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Telemedicine Supporters Launch New Effort for Doctor Licensing Across State Lines

By Jane Norman, CQ HealthBeat Associate Editor

January 31, 2012 -- Advocates of telemedicine said last week that they're mounting a new push to allow doctors to more easily practice medicine across state lines. And an aide to Sen. Tom Udall said the New Mexico Democrat is drafting legislation to create a national physician licensing system to operate in tandem with state boards.

At a forum, supporters of an increased use of long-distance medicine—using everything, from telephones to Skype—said the time has come for health policy to catch up with technology and allow doctors to treat patients no matter where they are located.

Jonathan Linkous, CEO of the American Telemedicine Association, said the circumstances can range from traveling businesspeople who want to consult with their doctors at home to elderly people who winter in the South but prefer to continue seeing their hometown providers. In rural areas, telemedicine can link multiple providers, including specialists, with far flung patients in numerous states.

As it stands now, doctors must apply separately to every state in which they practice remotely, said Bernard Harris, president of the association and a physician. Otherwise, "you can't prescribe, you can't treat, you can't read X-rays," he said.

The nation's 70 state medical and osteopathic licensing boards have the power to issue medical licenses and they charge from $110 to $1,300 for application fees. Fern Goodhart, a Udall aide, said the time it takes to complete the application process can range from three months to a year, though there is little variation in the standards each state uses.

Goodhart said Udall is concerned about the lack of coordination and cost of duplicative credentialing processes. He decided to act after hearing reports of problems in New Mexico. She said the bill he is drafting would set up a voluntary system in which doctors would be licensed by their state boards, who would retain control over disciplinary issues. At the same time, doctors could sign up for a national license that would allow them to practice any medicine—not just telemedicine—in any cooperating state.

Some incentives may be included in the bill to bring along states that might be "dragging their feet," Goodhart said.

All states use the United States Medical Licensing Examination and recognize credentials from nationally accredited medical schools and residency programs regardless of location, says the telemedicine group. Advocates say states differ only on such issues as how many times a physician candidate can take the exam.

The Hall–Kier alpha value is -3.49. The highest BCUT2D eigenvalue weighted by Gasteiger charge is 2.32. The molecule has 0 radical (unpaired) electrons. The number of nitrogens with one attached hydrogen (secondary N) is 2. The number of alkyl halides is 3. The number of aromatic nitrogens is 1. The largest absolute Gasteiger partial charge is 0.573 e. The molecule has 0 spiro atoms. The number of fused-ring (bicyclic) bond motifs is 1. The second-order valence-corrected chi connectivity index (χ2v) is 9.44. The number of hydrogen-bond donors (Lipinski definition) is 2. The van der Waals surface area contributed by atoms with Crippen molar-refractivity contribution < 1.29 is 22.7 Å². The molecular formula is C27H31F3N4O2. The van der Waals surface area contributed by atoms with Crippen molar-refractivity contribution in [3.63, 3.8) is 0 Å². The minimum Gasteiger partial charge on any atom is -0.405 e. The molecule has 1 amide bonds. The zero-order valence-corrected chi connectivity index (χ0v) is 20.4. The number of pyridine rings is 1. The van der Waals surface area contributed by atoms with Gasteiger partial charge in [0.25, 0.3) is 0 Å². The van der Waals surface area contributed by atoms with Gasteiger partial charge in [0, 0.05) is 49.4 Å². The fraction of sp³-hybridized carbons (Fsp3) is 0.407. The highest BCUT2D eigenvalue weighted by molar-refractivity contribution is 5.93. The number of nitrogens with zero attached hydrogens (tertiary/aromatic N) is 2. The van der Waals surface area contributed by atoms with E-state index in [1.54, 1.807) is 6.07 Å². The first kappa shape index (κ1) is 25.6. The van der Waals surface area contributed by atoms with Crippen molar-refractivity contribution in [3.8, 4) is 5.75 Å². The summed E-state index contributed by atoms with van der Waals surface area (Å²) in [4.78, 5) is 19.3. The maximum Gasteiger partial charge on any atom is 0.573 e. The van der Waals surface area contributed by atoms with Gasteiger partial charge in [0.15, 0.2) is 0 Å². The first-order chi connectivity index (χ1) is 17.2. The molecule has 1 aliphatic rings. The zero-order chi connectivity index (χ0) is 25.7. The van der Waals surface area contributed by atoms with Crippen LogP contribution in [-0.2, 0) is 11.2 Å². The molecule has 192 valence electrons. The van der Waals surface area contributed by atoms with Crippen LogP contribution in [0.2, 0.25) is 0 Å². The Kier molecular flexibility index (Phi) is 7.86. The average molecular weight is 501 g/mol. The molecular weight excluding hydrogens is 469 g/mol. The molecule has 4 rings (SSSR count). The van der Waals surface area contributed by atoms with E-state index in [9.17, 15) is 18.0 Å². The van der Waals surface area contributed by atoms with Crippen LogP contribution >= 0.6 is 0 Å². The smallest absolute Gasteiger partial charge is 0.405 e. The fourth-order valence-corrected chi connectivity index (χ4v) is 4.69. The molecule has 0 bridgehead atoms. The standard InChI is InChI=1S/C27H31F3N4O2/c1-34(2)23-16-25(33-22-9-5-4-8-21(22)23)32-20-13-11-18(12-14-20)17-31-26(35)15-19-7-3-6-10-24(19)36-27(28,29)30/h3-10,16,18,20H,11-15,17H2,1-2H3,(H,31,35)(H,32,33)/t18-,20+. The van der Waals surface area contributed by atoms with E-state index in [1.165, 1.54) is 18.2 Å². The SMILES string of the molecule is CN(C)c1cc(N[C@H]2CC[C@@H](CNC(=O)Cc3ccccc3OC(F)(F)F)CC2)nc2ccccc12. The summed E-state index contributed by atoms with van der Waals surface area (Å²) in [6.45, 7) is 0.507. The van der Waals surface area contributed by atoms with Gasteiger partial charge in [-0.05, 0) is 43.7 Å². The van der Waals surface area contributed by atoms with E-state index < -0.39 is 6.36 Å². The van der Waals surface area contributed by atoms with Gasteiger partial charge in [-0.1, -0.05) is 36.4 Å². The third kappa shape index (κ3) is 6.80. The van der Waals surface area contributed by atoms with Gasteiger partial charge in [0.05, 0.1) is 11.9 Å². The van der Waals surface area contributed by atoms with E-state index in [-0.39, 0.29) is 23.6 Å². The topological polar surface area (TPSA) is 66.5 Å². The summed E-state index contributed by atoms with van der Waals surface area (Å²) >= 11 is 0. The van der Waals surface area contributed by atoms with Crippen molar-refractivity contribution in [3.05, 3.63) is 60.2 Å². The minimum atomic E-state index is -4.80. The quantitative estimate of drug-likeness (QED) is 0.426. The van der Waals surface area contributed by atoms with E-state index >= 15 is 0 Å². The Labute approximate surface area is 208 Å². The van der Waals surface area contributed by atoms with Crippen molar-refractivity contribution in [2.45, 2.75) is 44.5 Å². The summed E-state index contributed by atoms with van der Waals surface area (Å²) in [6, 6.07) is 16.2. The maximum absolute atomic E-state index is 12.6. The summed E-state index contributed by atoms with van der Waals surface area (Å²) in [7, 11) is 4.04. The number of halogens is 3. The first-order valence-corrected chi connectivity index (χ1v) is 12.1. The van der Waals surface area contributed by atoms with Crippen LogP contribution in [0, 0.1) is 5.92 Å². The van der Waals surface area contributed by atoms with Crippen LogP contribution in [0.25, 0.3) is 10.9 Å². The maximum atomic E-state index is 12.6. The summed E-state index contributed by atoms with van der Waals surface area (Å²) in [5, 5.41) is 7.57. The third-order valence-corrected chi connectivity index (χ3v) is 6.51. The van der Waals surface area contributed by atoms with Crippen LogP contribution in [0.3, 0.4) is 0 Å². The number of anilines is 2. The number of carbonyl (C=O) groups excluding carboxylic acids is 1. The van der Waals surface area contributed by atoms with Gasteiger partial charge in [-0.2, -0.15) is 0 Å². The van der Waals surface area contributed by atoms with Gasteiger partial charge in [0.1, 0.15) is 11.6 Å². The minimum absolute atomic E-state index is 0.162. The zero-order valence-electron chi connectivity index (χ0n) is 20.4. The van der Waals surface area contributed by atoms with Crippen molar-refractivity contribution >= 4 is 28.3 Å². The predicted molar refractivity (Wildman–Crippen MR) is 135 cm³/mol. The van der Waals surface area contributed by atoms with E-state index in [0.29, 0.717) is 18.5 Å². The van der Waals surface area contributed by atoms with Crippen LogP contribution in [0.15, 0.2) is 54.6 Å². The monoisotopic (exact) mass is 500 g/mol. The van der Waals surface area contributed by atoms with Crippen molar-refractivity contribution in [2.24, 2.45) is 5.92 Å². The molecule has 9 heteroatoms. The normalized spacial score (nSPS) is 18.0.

Linkous said that advocates are not prescribing any one way to change the traditional system of state-by-state licensure but "we want to resolve it." The association has created a website called, where a petition is posted to be signed. It says that "the patchwork of state-by-state licensing creates a mire of costly red tape and has become an untenable barrier for both providers and patients."

Craig Sable, director of echocardiography and telemedicine at Children's National Medical Center, said a national system based on state standards, like a driver's license, is an option.

"I'm sure many of us have driven across state lines recently and we don't carry 50 licenses," he said.

Sable also said "there are two types of physicians—those who use telemedicine and those who don't like it." He said he believes it is effective and safe, and evidence-based studies have found that it works.

The Federation of State Medical Boards in March 2011 held a conference to discuss telemedicine's future. Freda Bush, the organization's immediate past president, said in a report on the event that the potential benefits are vast but at the same time questions are raised about patient safety, privacy of medical information and regulatory and licensing standards.

The federation "believes strongly in the potential of telemedicine to lower costs, provide health care to under served populations, facilitate health care delivery and enhance health," she wrote. "But it must be shaped in a way that ensures patient safety and medical quality, core concerns of the nation's state medical and osteopathic boards. The fundamental professional, ethical and scientific underpinnings of medicine must be preserved as telemedicine grows."

Goodhart said Udall had hoped that states would make faster progress on moving toward a better system but now believes Congress needs to legislate. She said his bill likely will be introduced this spring.

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